I notice that people all around are beginning to decorate for Christmas and Santa Claus has already made a brief stop in Pea Ridge.
Santa Claus gets around a lot more these days than he did when I was a young boy in the 1940s. When I was young, the only time we saw Santa Claus was at the end of our church Christmas program. Santa always came at that time to hand out candy to us kids after we had sung our songs and said our Christmas speeches.
Our Sunday School classes usually sang Christmas songs, and we young kids had short Christmas poems to memorize and say. We called them our "speeches." Usually our Christmas program in those early days was held on Christmas Eve, and I assume that Santa was already on his way across the world with his reindeer and sleigh, delivering gifts to young and old; so he would just make a brief stop at the end of our program. Those were World War II days, and there wasn't a lot of candy in our households. Santa brought each of us a small brown bag of hard candy, along with an orange. Oranges, too, were rare during those times. Santa was fun after our Christmas program, and I used to think he sounded a lot like Luther Martin, our grocery store man.
I sometimes hear people lamenting that Christmas celebrations these days are too much about Santa and not enough about the birth of Jesus. They used to say that in the 1940s, too, so that part hasn't changed much.
But Santa didn't get around to so many stores back then. We used to hear that he would visit the big stores in New York and ask the kids what they wanted for Christmas, but we never saw Santa in our stores in Pea Ridge. These days, Santa may be on TV selling stuff, or you may see him in stores. He really gets around. I'm thinking how does he have time to make the toys at the North Pole or take care of his reindeer team or get his sleigh ready for the trip across the world? I really wish he would stay at the North Pole until Christmas Eve instead of working in advertising for all these stores.
The sentiment that Christmas gets too commercial and too secular is not a new concern. It has been around throughout my lifetime. We seem to make progress, then fall back, and make progress and fall back. Some things you can fix and they stay fixed. Christmas, on the other hand, has to be intentionally restored every year.
It seems we can hardly wait for Christmas to begin, the buying of stuff for Christmas, that is.
The ideal Christmas, it seems, according to our advertising world, is to find just the right gifts to thrill everyone on our list, and for us to get it all at a bargain. If we don't get a great deal, then it's a downer. We have to hurry to get those great deals, because if we don't get there early then others will beat us to the deals. We have to buy like crazy or the great deals will soon be gone and we'll have to pay full price, and that obviously is no fun. One of the things that bothers me about all this, is that Santa is often pushed into encouraging it. He is even presented as thinking about buying his gifts at the store and getting great deals instead of letting his elves build the dolls and toys for all the little children in the world.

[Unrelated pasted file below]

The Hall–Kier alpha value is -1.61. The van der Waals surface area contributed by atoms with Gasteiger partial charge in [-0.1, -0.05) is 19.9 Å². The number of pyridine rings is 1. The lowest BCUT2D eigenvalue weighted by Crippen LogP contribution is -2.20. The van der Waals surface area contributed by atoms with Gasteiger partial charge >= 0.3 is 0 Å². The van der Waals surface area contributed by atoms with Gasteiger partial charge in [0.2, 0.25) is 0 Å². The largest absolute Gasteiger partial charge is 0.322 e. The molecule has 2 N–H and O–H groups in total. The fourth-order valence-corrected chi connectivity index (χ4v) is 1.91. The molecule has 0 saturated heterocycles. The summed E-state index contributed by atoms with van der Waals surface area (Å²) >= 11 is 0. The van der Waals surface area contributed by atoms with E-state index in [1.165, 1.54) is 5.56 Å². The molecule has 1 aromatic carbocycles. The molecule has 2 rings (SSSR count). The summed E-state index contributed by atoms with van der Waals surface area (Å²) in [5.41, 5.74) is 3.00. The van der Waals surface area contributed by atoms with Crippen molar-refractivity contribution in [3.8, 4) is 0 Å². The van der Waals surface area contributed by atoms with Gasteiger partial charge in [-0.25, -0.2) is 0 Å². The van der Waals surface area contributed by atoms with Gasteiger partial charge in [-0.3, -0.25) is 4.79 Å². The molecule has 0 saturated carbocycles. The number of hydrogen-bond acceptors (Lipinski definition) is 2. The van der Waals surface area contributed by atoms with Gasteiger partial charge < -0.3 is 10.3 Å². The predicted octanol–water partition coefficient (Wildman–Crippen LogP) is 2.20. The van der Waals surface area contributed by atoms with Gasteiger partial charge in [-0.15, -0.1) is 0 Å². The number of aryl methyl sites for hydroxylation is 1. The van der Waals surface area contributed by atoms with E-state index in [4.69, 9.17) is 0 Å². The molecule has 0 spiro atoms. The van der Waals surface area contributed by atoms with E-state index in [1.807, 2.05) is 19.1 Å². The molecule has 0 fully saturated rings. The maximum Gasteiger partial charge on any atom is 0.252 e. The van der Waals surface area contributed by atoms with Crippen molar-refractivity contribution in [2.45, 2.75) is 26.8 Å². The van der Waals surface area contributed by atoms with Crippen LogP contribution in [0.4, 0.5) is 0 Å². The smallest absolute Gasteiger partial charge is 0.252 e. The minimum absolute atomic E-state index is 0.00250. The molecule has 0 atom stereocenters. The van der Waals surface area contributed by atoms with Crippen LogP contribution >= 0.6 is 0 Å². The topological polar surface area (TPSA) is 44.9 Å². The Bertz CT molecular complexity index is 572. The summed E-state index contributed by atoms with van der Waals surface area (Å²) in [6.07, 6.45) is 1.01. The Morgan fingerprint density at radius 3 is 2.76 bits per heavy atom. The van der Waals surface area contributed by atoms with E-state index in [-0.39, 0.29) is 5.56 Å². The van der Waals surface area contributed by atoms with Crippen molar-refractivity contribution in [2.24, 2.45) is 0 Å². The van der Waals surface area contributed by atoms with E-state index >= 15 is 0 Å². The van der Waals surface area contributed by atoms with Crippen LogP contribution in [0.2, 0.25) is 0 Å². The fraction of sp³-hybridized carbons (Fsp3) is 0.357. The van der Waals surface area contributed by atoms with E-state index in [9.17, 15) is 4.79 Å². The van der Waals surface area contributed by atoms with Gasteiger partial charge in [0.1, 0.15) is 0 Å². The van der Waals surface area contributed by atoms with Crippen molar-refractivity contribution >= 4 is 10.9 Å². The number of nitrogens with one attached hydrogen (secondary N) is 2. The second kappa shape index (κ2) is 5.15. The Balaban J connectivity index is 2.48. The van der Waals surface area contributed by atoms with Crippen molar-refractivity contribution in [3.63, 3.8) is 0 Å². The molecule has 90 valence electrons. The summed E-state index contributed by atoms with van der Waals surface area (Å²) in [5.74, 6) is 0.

I'm also thinking, Santa started out as Saint Nickolaus, who wanted to show kindness and caring to the children at Christmastime because he was inspired by the birth of the Christ Child. He was of the church, a devout Christian, and he understood that the Christmas festival is a celebration of Christ and His salvation.
The best thing about Christmas is Jesus, born in a stable in Bethlehem, born to save, born that genuine life may be restored to humanity, and that all who will may have life and have it abundantly. When the world tries to celebrate Christmas without the Christ, there really is no celebration. When you empty Christmas of its heart, what's left is a truly empty shell; and an empty shell can't be made full and happy by stuff and parties and hilarity.
I'm glad to have Santa coming to town, but I wish we could get him out of the advertising business and into things like Angel Tree programs.
The Christ of Saint Nickolaus once taught, "It is more blessed to give than to receive."
Saint Nickolaus knew that, taught that, practiced that. Does today's Santa Claus know that?
Editor's note: Jerry Nichols, a native of Pea Ridge and an award-winning columnist, is vice president of Pea Ridge Historical Society. He can be contacted by e-mail at firstname.lastname@example.org, or call 621-1621.Editorial on 12/05/2018
Print Headline: Santa Claus is coming to town